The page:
Internal communications – a high risk discipline

Having led organizational communication teams and projects within departments and at Head-Office level, I’m under no illusion that the ‘success’ of Internal Communications work is dependent on a number of factors.

To make internal communications campaigns succeed, these factors need to be in place:

  • top level sponsorship that is aligned, positive, and active
  • behaviours and actions of leaders, line managers and other influencers that align with organizational communication intention
  • the implementation of a rigorous planning framework that enables informed decisions on how to further align between group, functional, team and individual communication requirements alongside brand, purpose and strategy
  • good leader and line manager communications capabilities that enable these leaders to reliably contribute to communications processes
  • access to people, information, news and developments
  • sufficient time, skills and resources across the whole communications team to be able to deliver to agreed communication promises and measure the outcomes.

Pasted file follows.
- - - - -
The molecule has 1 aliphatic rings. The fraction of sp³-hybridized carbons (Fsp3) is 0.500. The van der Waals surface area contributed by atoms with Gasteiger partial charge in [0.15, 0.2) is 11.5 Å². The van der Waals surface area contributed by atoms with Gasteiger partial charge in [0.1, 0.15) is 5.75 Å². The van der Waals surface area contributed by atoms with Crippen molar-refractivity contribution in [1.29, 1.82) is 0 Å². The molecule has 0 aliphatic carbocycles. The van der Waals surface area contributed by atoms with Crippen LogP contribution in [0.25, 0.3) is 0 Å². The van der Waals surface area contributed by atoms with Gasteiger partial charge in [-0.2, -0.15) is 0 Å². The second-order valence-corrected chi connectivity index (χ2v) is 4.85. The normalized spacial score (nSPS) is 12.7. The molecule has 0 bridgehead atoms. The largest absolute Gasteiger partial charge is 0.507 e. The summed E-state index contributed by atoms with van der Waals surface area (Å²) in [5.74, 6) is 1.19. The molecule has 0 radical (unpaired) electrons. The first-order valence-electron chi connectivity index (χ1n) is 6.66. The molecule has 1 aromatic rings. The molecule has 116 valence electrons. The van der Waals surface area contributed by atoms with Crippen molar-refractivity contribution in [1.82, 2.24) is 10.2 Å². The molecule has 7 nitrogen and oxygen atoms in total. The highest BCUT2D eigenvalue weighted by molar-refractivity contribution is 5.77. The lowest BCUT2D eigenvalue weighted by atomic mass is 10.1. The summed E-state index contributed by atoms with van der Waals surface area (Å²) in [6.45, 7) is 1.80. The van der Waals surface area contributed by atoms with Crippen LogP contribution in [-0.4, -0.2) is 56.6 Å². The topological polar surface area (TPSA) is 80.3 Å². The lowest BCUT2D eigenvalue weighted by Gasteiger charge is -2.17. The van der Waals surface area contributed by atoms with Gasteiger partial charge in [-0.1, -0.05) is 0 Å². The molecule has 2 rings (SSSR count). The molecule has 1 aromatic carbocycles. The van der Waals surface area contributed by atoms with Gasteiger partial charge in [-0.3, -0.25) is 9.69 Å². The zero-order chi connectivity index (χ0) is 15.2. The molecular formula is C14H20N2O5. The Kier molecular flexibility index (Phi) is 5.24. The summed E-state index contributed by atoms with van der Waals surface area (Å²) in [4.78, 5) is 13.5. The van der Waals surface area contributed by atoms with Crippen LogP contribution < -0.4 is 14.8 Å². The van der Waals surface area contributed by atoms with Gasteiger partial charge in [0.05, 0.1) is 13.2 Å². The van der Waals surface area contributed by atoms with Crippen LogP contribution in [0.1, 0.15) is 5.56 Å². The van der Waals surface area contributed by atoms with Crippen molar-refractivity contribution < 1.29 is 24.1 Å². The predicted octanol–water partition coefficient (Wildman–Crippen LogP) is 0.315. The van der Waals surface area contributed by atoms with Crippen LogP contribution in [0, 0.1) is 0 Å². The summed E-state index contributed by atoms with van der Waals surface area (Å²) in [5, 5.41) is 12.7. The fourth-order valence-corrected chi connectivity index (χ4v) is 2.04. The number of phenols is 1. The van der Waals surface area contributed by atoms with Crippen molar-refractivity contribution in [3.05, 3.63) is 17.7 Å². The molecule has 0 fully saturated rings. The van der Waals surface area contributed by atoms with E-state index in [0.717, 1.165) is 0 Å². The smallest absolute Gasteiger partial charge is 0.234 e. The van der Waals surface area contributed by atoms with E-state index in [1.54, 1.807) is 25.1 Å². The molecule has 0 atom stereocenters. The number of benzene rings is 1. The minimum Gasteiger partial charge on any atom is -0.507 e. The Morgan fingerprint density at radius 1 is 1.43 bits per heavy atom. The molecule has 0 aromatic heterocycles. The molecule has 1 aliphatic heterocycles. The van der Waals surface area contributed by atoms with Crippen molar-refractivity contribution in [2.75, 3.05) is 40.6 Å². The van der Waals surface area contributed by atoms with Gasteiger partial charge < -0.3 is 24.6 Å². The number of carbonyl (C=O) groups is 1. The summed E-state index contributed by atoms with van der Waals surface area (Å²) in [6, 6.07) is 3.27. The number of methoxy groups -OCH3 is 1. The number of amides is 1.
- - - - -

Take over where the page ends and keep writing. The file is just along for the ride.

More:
… and all the while, employees are awash with email. They need easy and accessible communications that make sense, opportunities to ask questions and be heard, and collaboration with colleagues and stakeholders in ways that move things forward.

I want to confess that I’ve never experienced these come together, I’ve never worked with anyone who has seen it, and I’ve never worked under an internal communications leader who insists on these factors being present.

To compensate, there is no option but to compromise: written quotes instead of video clips; safe, edited messages instead of authentic, compelling messages; broadcast emails instead of Manager to team dialogues. And it’s a risk, because poor communications breeds mistrust, disengagement, cynicism and dissent.

Bring back fewer, but more effective communications I say, centred on people to people interaction…

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